When you first put the tomato plants into the planters you’ll see this remarkable feat as the plant turns around to face up into the sun. What you don’t actually get to see is what happens to the roots. God has declared that roots go down; and so every one of these plants had an awful root ball choking around the main stem of the plant. It didn’t matter how much dirt I had covering the initial root system… because the roots weren’t climbing up into the soil at all, because they were trying to go down, as I said.

I was pleased with myself that I beat the Topsy Turvy tomato planter price of about $9.00 a planter or similar vertical tomato planter schemes that cost more in the $5.00 range. Now my only real satisfaction is that I know it’s a bum concept and I’m glad I never shelled out any significant dollar amount.

The only way it could really work is to put a very rich food nutrient into the planters to that the ball of roots can feed in a hydroponic manner. But you know, if you were going to do it that way… why not invest in an honest hydroponic planter?


Questions comments & impassioned speeches to Bud Houston: And Check out my new publication the Idea BookAgility Training for a Small Universe available at


8 Responses to “Crazy Ilze Rides Again”

  1. SA Urban Farmer Says:

    thanks for the upside down tomato update, I’d been wondering how that experiment turned out.

    • budhouston Says:

      So Judith… how does your garden grow? I understand there’s been a bit of a drought down in San Antonio. I reckon the idea of up-side down planters would have been of some interest to you. But you know, being from Phoenix myself, I understand that lack of rain is no stopper. There’s always the garden hose, after all. — Bud

  2. Judy Casserberg Says:

    Ilze introduced Super Dog at the first TDAA trial held in MN way back when. Then it disappeared. The last time that I saw her I asked what had happened to Super Dog and she said that she had sort of forgotten it. It was fun and I am glad to see it or at least a reincarnation of it back.

    So the tomato thing didn’t work! Did you bury the stems side ways for the in the ground tomatoes, like I suggested? If not, try that for your tomato experiment next year. The Yorkie Girls from Knife River had a fun Earth Dog day yesterday in IL. No agility but some good racing.

    • budhouston Says:

      Hey Judy, thanks for the historical note on Super Dog. I’ll make the notation with the file. I continue to collect games and how they are played. I reckon I have the only up-to-date encyclopedia of agility games. Somebody has to do it. lol

      So… did you come up with a perfect Greedy Player strategy? Certainly I made some mental notes for the day I might play this game and have a pretty clear idea what the killer concept might be.

      I didn’t bury the tomato stems sideways in the original planting. Though it has been at the back of my mind. Since I transplanted the hangers back into the ground all had these misshaped goose-neck stems. So I’ve got a bit of sideways action working with them. Lord knows they might need help with the rootball mess and all.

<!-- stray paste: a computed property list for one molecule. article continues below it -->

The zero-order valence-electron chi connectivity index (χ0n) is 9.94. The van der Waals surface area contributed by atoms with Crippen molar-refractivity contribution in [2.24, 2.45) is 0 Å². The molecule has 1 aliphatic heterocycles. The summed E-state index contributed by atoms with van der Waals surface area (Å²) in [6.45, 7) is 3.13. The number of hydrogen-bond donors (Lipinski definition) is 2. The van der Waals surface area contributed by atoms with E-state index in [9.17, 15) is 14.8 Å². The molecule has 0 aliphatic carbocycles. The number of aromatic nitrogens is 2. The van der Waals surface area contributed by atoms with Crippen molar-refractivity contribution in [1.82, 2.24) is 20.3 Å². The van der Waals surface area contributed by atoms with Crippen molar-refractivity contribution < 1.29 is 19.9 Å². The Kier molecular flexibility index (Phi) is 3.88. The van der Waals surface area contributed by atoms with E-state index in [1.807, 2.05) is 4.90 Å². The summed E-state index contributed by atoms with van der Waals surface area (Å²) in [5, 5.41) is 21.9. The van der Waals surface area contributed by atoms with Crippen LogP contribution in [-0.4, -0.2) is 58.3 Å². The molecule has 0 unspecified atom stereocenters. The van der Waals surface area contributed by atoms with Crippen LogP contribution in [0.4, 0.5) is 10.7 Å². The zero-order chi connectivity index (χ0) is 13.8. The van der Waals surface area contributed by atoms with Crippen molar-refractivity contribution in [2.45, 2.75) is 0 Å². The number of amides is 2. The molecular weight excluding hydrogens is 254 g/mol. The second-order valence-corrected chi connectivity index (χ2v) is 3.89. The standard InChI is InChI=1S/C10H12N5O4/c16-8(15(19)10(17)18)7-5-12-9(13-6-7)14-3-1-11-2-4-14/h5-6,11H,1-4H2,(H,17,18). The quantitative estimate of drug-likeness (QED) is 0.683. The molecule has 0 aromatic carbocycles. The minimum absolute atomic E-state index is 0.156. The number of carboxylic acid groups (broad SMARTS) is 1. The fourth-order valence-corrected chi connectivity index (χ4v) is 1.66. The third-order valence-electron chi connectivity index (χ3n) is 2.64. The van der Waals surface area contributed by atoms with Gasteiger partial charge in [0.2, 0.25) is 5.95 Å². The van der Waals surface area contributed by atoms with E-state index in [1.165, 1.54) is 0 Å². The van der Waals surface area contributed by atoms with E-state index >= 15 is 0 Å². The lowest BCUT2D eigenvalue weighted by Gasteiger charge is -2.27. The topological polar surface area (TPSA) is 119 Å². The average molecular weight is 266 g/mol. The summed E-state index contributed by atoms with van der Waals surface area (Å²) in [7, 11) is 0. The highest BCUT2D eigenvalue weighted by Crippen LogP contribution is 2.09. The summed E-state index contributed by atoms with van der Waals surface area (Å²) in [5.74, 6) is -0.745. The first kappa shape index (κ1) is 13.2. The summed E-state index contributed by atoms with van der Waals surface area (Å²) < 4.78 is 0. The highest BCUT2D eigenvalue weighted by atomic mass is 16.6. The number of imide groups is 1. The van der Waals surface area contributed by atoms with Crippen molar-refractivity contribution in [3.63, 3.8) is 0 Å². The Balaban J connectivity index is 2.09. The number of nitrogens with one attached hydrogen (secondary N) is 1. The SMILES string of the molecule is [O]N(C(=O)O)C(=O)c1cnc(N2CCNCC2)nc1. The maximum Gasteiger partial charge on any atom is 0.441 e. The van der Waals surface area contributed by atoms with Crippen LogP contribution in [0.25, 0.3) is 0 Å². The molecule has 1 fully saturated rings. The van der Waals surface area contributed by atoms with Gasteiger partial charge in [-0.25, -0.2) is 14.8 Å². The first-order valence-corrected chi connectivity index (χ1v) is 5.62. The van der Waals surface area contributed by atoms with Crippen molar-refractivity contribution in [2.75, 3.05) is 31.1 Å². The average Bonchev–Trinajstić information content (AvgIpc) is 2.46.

3. Pugahontas Says:

    I was glad to see Judy note that 🙂 You made me go to my old notes — APRIL 23, 2004, TEACUP (TDAA) Trial put on by ACTS,
    Lake Elmo, MN 1st Teacup in MN!
    Beginner’s Game-Superdog! set by Ilze …,My pug Shaili was the 1st dog in the country to ever play it (cuz we went 1st) 🙂 and she qualified with 1st place and 387 points and my Pug Gypsy got 2nd with 379. We took a photo of her in a supercape 🙂
    It was our introduction to TDAA – I will never forget being shocked to learn about the “stand” on the table and she challenged with that on our very first TDAA standard run too! I grabbed my Pugs and my clicker and tried to quickly shape it before our runs :-0 Thanks for the flashback!!

  4. Pugahontas Says:

    Well.. (not so crazy) Ilze offered up Superdog! here in LaCrosse — I think only 3 dogs qualified across all the levels ! The Power Up obstacle was a pinwheel which actually ended up throwing off some of our bigger dogs but it was a very fun game to play!

  5. Judy Casserberg Says:

    Still one of my favorite games and when I asked Ilze why we hadn’t played in since Lake Elmo, she said that it hadn’t come op or something like that. So I can hardly wait to play it again. When we played it, I still had Pippi and I had badgered Annelise to have TDAA so much that we played even though Pippi was on an antibiotic. She jumped up on a tunnel and stood there looking dazed. I took her off the med and learned from a human friend that was on it that it made people dizzy. I’ve been waiting to play the game ever since.

    And Bud we are very dry in northern MN. I already have brown patches in my agility yard. no garden in yet. I may just take over the garden area for a larger agility yard. I may try your idea and plant in plastic jugs.

  6. I'm glad with that Says:

    yeah, I have the same problem…..

    […]Crazy Ilze Rides Again « Bud Houston’s Blog[…]…